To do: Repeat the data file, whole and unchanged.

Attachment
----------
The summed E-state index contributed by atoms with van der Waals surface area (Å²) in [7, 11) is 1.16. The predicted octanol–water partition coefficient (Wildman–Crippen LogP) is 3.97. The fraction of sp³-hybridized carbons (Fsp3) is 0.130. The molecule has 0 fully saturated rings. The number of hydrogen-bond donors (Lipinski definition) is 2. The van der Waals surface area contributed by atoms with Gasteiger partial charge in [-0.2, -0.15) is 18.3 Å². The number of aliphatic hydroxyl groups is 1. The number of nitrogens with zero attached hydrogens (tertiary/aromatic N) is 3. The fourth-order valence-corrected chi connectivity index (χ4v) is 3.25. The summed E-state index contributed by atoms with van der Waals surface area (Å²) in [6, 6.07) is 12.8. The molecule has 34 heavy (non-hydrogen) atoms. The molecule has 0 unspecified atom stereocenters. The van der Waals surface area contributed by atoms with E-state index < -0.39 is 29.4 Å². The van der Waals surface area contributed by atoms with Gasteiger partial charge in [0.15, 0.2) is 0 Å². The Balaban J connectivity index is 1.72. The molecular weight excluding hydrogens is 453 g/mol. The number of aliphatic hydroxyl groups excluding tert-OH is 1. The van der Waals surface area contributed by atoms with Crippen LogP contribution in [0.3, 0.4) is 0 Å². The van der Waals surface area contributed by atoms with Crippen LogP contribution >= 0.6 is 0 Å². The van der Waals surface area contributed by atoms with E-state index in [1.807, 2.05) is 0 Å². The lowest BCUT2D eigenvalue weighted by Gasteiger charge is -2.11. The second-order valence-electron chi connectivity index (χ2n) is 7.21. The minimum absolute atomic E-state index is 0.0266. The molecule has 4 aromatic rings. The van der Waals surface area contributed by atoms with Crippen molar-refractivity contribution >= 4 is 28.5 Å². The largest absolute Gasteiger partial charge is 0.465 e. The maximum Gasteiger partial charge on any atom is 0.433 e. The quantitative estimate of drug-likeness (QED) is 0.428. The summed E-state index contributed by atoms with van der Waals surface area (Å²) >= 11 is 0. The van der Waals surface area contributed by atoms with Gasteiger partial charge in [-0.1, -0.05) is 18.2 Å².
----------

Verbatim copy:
The summed E-state index contributed by atoms with van der Waals surface area (Å²) in [7, 11) is 1.16. The predicted octanol–water partition coefficient (Wildman–Crippen LogP) is 3.97. The fraction of sp³-hybridized carbons (Fsp3) is 0.130. The molecule has 0 fully saturated rings. The number of hydrogen-bond donors (Lipinski definition) is 2. The van der Waals surface area contributed by atoms with Gasteiger partial charge in [-0.2, -0.15) is 18.3 Å². The number of aliphatic hydroxyl groups is 1. The number of nitrogens with zero attached hydrogens (tertiary/aromatic N) is 3. The fourth-order valence-corrected chi connectivity index (χ4v) is 3.25. The summed E-state index contributed by atoms with van der Waals surface area (Å²) in [6, 6.07) is 12.8. The molecule has 34 heavy (non-hydrogen) atoms. The molecule has 0 unspecified atom stereocenters. The van der Waals surface area contributed by atoms with E-state index < -0.39 is 29.4 Å². The van der Waals surface area contributed by atoms with Gasteiger partial charge in [0.15, 0.2) is 0 Å². The Balaban J connectivity index is 1.72. The molecular weight excluding hydrogens is 453 g/mol. The number of aliphatic hydroxyl groups excluding tert-OH is 1. The van der Waals surface area contributed by atoms with Crippen LogP contribution in [0.3, 0.4) is 0 Å². The van der Waals surface area contributed by atoms with Crippen LogP contribution >= 0.6 is 0 Å². The van der Waals surface area contributed by atoms with E-state index in [1.807, 2.05) is 0 Å². The lowest BCUT2D eigenvalue weighted by Gasteiger charge is -2.11. The second-order valence-electron chi connectivity index (χ2n) is 7.21. The minimum absolute atomic E-state index is 0.0266. The molecule has 4 aromatic rings. The van der Waals surface area contributed by atoms with Crippen molar-refractivity contribution >= 4 is 28.5 Å². The largest absolute Gasteiger partial charge is 0.465 e. The maximum Gasteiger partial charge on any atom is 0.433 e. The quantitative estimate of drug-likeness (QED) is 0.428. The summed E-state index contributed by atoms with van der Waals surface area (Å²) >= 11 is 0. The van der Waals surface area contributed by atoms with Gasteiger partial charge in [-0.1, -0.05) is 18.2 Å².